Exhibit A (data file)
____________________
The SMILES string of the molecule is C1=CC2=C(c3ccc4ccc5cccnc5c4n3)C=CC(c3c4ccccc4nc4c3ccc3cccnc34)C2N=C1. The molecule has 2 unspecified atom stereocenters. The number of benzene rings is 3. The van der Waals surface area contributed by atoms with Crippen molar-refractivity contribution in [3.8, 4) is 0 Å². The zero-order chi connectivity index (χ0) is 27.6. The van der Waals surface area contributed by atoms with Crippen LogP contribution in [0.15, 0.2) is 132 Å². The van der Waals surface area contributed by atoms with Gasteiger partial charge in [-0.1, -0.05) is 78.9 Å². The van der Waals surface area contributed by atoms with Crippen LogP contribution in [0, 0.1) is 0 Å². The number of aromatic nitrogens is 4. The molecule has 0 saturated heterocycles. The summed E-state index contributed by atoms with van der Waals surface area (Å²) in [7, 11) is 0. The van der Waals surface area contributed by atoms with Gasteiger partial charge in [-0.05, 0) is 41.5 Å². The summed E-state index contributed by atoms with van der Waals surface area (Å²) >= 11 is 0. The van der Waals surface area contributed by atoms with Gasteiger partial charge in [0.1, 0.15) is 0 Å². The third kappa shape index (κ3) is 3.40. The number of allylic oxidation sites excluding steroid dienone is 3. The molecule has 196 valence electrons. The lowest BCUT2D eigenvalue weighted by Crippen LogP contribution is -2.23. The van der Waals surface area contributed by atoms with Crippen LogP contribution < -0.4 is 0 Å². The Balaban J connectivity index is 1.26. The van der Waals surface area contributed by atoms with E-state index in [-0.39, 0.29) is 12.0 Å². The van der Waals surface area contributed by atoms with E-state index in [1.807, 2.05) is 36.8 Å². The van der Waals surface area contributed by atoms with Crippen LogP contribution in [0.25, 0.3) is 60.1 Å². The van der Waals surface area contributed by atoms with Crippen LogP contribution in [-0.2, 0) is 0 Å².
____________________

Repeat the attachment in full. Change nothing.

The SMILES string of the molecule is C1=CC2=C(c3ccc4ccc5cccnc5c4n3)C=CC(c3c4ccccc4nc4c3ccc3cccnc34)C2N=C1. The molecule has 2 unspecified atom stereocenters. The number of benzene rings is 3. The van der Waals surface area contributed by atoms with Crippen molar-refractivity contribution in [3.8, 4) is 0 Å². The zero-order chi connectivity index (χ0) is 27.6. The van der Waals surface area contributed by atoms with Crippen LogP contribution in [0.15, 0.2) is 132 Å². The van der Waals surface area contributed by atoms with Gasteiger partial charge in [-0.1, -0.05) is 78.9 Å². The van der Waals surface area contributed by atoms with Crippen LogP contribution in [0, 0.1) is 0 Å². The number of aromatic nitrogens is 4. The molecule has 0 saturated heterocycles. The summed E-state index contributed by atoms with van der Waals surface area (Å²) in [7, 11) is 0. The van der Waals surface area contributed by atoms with Gasteiger partial charge in [-0.05, 0) is 41.5 Å². The summed E-state index contributed by atoms with van der Waals surface area (Å²) >= 11 is 0. The van der Waals surface area contributed by atoms with Gasteiger partial charge in [0.1, 0.15) is 0 Å². The third kappa shape index (κ3) is 3.40. The number of allylic oxidation sites excluding steroid dienone is 3. The molecule has 196 valence electrons. The lowest BCUT2D eigenvalue weighted by Crippen LogP contribution is -2.23. The van der Waals surface area contributed by atoms with Crippen LogP contribution < -0.4 is 0 Å². The Balaban J connectivity index is 1.26. The van der Waals surface area contributed by atoms with E-state index in [-0.39, 0.29) is 12.0 Å². The van der Waals surface area contributed by atoms with E-state index in [1.807, 2.05) is 36.8 Å². The van der Waals surface area contributed by atoms with Crippen LogP contribution in [0.25, 0.3) is 60.1 Å². The van der Waals surface area contributed by atoms with Crippen LogP contribution in [-0.2, 0) is 0 Å².